Will it Blend? A Short Story of How Blendtec Started.

The year was 1971 and the fresh graduate, Tom Dickson had a tough time looking for a job.

He attended school at Brigham Young University in Salt Lake City, Utah where he took up a course in engineering and moved back home to California after completing his studies. At the time, there were very few companies open to taking him on and the only job he could find, was at Alza, a company founded by Alejandro Zaffaroni, one of the inventors of the birth control pill.

The company specialized in making birth control and intrauterine devices to help prevent pregnancy, but these products were also toeing the line as abortives. Being a Mormon by faith, it went against his beliefs. The pharmaceutical industry, though lucrative, was just not cut out for Tom.

Having always been interested in bread making as a hobby, Tom was always trying to come up with better ways to store and process grain. He put up a side business called Harvest House Food & Grains, where safer packaging was created to combat weevil infestation which often proliferated when using standard plastic buckets.

At one time he ordered 48,000 pounds of wheat and realized that there were no good low cost grinders with which to make flour. Putting his engineering skills to good use, Tom was able to make a mill with a $10 vacuum motor and realized it produced finer grain with less starch drainage. The new "Magic Mill" did reasonably well and sold 44,000 units in two years. The clientele? people who mill their own grains like wheat, soy, or chickpeas.

Tom eventually went back to Utah where he started BlendTec in 1995. This was where he produced his first home blender.

The product was great, but there was little market awareness. No one knew about it. This prompted Tom to hire George Wright in 2006, another graduate from BYU to help him with marketing. At this time Blendtec's income was so low that George would joke that the marketing budget from his last company was larger than all of Blendtec's revenue.

One day George walked by the lab, and Tom was working on one of the blender designs. The test method Tom typically employed was to basically shove a 2x2 inch timber board into the blenders to test durability and power. Longtime employees were used to all the sawdust and shavings everywhere, but George was new and thought it wasn't normal. He also thought it was awesome.

George pitched an idea to Tom who went, "Who tube?"

Spending only $50, George went out and bought an assortment of everyday items: golf balls, marbles, and a rake. Also included in this purchase was a white lab coat for Tom. He then put Tom and the blender in front of the camera and asked Tom to do the same experiment as he did with the 2x2's. To check if they will blend.

The marbles were not cheap plastic or clay, but were made of tough solid glass, and Tom put fifty of them in the blender before hitting "slow churn." A chaos of marbles bounced around inside the blender making noises like a hailstorm.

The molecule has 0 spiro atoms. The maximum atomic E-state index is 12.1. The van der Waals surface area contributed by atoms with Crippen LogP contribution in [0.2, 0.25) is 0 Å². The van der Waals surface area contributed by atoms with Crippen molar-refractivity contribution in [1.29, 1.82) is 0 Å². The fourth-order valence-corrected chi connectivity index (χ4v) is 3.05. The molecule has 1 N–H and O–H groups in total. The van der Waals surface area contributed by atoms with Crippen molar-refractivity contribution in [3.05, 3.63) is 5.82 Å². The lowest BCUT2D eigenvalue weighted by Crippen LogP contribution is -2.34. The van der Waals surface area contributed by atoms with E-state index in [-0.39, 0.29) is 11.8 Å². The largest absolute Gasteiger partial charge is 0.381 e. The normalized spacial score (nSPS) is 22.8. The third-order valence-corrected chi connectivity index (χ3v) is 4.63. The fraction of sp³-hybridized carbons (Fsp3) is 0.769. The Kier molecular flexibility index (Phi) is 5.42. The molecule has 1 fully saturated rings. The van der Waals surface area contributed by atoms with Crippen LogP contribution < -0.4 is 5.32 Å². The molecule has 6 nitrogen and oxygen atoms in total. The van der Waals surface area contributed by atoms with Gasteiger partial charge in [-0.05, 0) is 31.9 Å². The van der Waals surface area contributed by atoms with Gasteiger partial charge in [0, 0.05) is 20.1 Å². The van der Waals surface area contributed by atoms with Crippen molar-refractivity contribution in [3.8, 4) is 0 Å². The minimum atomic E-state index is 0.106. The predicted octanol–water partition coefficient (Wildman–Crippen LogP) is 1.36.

After fifteen seconds, Tom stopped the blender and cautiously lifted the top. White smoke drifted from the blender. Glass dust. The blender didn't take damage from the experiment, and like with the two by twos, demonstrated the quality of construction and durability.

The golf balls and rake soon followed, all chewed up and reduced to their respective dust types. George then post the videos up onto YouTube.

The first videos had very little rehearsal and was mostly Tom doing what he normally does, but even so, people were amazed and intrigued by what they saw. The 70's background music had an old school charm. Not to mention the fact that the man in a lab coat was stuffing a rake. A big wooden rake handle, rather forcefully into the blender, in "soup" mode, and guess what? It blends!

iPhone smoke, don't breathe this.

iPhone smoke, don't breathe this.

 

Will it Blend? was an instant hit. What else will blend? People wanted them to test it all out: disk drives, crowbars, BIC lighters. Heck, they even put Chuck Norris and a Ford Fiesta into the mix.

There was a 700% growth in the sale of Blendtec's home products within a span of 2 years and the YouTube series already has a couple hundred million views under its belt. All of this came from a very low average budget for majority the videos, around less than $100 per take, and the humble home blender.

One of the largest factors in marketing is word of mouth and BlendTec was able to accomplish this at a very low cost by seeing the potential in documenting the unconventional testing method that they were already doing in the first place.

 

Here's the Rake episode:

and the Chuck Norris episode where Tom activates the "Walker Texas Ranger" setting, integrating pop culture into the mix.

 

References:

Sauer, P. J. (2008, June 19). Confessions of a Viral Video Superstar--viral video--Blendtec. Retrieved June 16, 2018, from https://www.inc.com/articles/2008/06/blendtec.html

Berger, J. (2016). Contagious: Why things catch on. Retrieved June 16, 2018, from https://www.scribd.com/read/224303100/Contagious-Why-Things-Catch-On#

En.wikipedia.org. (2018). Will it blend logo.jpg. [online] Available at: https://en.wikipedia.org/wiki/File:Will_it_blend_logo.jpg [Accessed 15 Jun. 2018].

http://knowyourmeme.com/photos/169378-will-it-blend


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